Before I tackle a problem in my flock I try to determine if it is a flock problem or an individual problem. If it is a flock problem I’ll try to manage the entire flock to solve it. If it is an individual chicken problem I’m not going to potentially harm the rest of my flock to handle that problem for only one chicken.

    One possible cause of soft shelled or thin shelled eggs is that the pullet or hen does not properly process the calcium she eats. It could be a deficiency in how she absorbs the calcium in her digestive tract but more likely is a defect in her shell gland. Sometimes feeding her extra calcium will help, sometimes it doesn’t. But in my opinion forcing the hens that do not have this problem to eat more calcium than is good for them is not a good thing. I much prefer to offer excess calcium on the side and let them manage that instead of mixing the stuff with their feed. In my opinion, too much of a good thing is not a good thing.

    If you try to crack it you should be able to tell how thick that shell is in comparison to other egg shells. It’s kind of strange that they would all look like that. I occasionally get a thin-shelled egg, especially when pullets start laying. A lot of the time they are not cracked at all, just very thin. The hens walk on the eggs when they are getting on and off the nest or scratching in there to rearrange the bedding to suit themselves. I’ll sometimes find where a toenail punctured the shell. It doesn’t look like that, it’s a clear puncture. Sometimes I’ll crack one by being a bit rough when I pick them up.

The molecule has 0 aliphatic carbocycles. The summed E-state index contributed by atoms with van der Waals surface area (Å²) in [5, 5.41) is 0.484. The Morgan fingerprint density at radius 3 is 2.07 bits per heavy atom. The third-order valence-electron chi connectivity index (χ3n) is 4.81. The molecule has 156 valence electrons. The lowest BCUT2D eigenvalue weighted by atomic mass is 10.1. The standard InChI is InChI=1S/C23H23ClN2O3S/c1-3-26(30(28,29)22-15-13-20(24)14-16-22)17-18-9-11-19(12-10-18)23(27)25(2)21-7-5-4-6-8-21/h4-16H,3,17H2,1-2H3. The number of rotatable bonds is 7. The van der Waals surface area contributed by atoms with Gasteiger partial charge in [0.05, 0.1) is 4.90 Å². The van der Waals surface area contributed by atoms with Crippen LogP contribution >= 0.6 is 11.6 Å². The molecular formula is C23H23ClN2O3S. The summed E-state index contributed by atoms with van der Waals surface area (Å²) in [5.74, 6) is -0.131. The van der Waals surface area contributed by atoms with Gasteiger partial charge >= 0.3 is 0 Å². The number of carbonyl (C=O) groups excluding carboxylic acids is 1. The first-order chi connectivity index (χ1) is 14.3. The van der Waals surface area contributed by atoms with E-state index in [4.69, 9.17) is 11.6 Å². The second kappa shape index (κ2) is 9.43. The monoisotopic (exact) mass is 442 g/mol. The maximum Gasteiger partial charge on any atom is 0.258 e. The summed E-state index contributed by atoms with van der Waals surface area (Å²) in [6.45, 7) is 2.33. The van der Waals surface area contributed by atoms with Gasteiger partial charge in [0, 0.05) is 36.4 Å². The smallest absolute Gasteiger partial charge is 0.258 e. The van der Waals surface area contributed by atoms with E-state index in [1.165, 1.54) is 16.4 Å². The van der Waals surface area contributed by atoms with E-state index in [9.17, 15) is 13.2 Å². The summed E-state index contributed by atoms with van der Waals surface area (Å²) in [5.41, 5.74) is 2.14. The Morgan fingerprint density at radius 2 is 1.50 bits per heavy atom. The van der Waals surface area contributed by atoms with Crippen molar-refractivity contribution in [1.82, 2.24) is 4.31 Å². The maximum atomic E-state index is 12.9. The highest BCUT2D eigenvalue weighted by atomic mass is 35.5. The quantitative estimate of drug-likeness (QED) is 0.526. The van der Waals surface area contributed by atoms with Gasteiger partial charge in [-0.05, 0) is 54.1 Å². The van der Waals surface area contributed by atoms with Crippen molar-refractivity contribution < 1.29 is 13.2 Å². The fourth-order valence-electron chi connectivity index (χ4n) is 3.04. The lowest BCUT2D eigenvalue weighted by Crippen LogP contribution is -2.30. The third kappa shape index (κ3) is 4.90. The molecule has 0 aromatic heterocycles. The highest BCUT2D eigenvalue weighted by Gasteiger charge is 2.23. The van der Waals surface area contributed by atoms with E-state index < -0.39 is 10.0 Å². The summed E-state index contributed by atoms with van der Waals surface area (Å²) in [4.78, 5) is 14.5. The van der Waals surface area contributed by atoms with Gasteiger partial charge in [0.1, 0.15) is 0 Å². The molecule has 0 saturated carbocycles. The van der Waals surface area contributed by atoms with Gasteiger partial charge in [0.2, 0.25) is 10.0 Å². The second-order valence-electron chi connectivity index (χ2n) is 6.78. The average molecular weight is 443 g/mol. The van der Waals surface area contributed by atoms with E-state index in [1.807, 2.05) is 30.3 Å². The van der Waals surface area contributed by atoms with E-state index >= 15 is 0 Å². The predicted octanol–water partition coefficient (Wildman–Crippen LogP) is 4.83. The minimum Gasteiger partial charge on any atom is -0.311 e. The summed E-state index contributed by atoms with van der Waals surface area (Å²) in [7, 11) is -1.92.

When a hen lays an egg, she stands up and drops the egg. The egg delivery system extends a bit outside of the vent to shield the egg from the poop that might be in her vent. By standing up she keeps bedding and trash from attaching itself to her egg delivery system and taking that trash back into her body cavity. I don’t know how many of those you are getting but to me it looks like an egg dropped on the thin shelled egg to cause that damage. Or you have something in the nest sticking up that the egg hits on the way down. It’s kind of big to be a nail head or screw head, but something like that. Do you have enough bedding in the nest to pad the egg as it’s dropped? It’s strange that something like that would regularly repeat but strange things happen.

    But I’d give her a bit more time to see if she straightens that out. Time will probably solve that problem.
     
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  9. DMFARIA

    DMFARIA New Egg

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    Mar 5, 2015
    Thank you... For the last two months since they started laying, there have been nothing but perfect eggs... Except for this past week, same issue with only one egg. As far as the extras, they are usually veggie scraps or cooked protein (chicken or beef) and some bread here and there.
     
  10. DMFARIA

    DMFARIA New Egg

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    Mar 5, 2015
    So should I just stick to layer feed for now?